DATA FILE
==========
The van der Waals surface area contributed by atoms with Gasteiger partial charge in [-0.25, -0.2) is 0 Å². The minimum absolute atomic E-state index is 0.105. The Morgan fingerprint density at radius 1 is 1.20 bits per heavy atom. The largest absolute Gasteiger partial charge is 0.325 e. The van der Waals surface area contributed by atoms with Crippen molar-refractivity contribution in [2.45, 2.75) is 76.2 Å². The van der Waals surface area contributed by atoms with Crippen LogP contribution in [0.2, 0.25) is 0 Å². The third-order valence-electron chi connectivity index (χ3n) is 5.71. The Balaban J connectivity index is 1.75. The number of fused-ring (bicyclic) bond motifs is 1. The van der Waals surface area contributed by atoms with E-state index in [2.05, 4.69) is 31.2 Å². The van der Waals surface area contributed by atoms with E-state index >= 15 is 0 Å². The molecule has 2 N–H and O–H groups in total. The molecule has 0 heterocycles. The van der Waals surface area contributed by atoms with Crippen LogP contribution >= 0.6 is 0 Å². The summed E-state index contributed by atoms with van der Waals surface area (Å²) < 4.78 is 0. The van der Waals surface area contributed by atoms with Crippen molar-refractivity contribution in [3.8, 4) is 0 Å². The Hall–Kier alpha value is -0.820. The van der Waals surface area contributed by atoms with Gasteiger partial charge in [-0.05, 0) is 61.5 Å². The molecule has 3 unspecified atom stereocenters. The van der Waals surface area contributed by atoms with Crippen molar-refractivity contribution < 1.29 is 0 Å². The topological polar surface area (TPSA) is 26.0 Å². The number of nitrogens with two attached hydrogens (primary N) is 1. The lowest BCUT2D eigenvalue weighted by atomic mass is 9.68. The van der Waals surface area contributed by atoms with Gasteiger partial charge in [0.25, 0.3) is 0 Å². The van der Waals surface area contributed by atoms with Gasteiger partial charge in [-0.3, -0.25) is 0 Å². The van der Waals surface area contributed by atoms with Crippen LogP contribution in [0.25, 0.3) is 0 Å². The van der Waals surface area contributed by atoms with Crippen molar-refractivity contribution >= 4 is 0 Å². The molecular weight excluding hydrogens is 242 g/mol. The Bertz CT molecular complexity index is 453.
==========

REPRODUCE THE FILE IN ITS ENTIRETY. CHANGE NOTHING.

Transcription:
The van der Waals surface area contributed by atoms with Gasteiger partial charge in [-0.25, -0.2) is 0 Å². The minimum absolute atomic E-state index is 0.105. The Morgan fingerprint density at radius 1 is 1.20 bits per heavy atom. The largest absolute Gasteiger partial charge is 0.325 e. The van der Waals surface area contributed by atoms with Crippen molar-refractivity contribution in [2.45, 2.75) is 76.2 Å². The van der Waals surface area contributed by atoms with Crippen LogP contribution in [0.2, 0.25) is 0 Å². The third-order valence-electron chi connectivity index (χ3n) is 5.71. The Balaban J connectivity index is 1.75. The number of fused-ring (bicyclic) bond motifs is 1. The van der Waals surface area contributed by atoms with E-state index in [2.05, 4.69) is 31.2 Å². The van der Waals surface area contributed by atoms with E-state index >= 15 is 0 Å². The molecule has 2 N–H and O–H groups in total. The molecule has 0 heterocycles. The van der Waals surface area contributed by atoms with Crippen LogP contribution >= 0.6 is 0 Å². The summed E-state index contributed by atoms with van der Waals surface area (Å²) < 4.78 is 0. The van der Waals surface area contributed by atoms with Crippen molar-refractivity contribution in [3.8, 4) is 0 Å². The Hall–Kier alpha value is -0.820. The van der Waals surface area contributed by atoms with Gasteiger partial charge in [-0.05, 0) is 61.5 Å². The molecule has 3 unspecified atom stereocenters. The van der Waals surface area contributed by atoms with Crippen molar-refractivity contribution < 1.29 is 0 Å². The topological polar surface area (TPSA) is 26.0 Å². The number of nitrogens with two attached hydrogens (primary N) is 1. The lowest BCUT2D eigenvalue weighted by atomic mass is 9.68. The van der Waals surface area contributed by atoms with Gasteiger partial charge in [0.25, 0.3) is 0 Å². The van der Waals surface area contributed by atoms with Gasteiger partial charge in [-0.3, -0.25) is 0 Å². The van der Waals surface area contributed by atoms with Crippen LogP contribution in [0.25, 0.3) is 0 Å². The van der Waals surface area contributed by atoms with Crippen molar-refractivity contribution >= 4 is 0 Å². The molecular weight excluding hydrogens is 242 g/mol. The Bertz CT molecular complexity index is 453.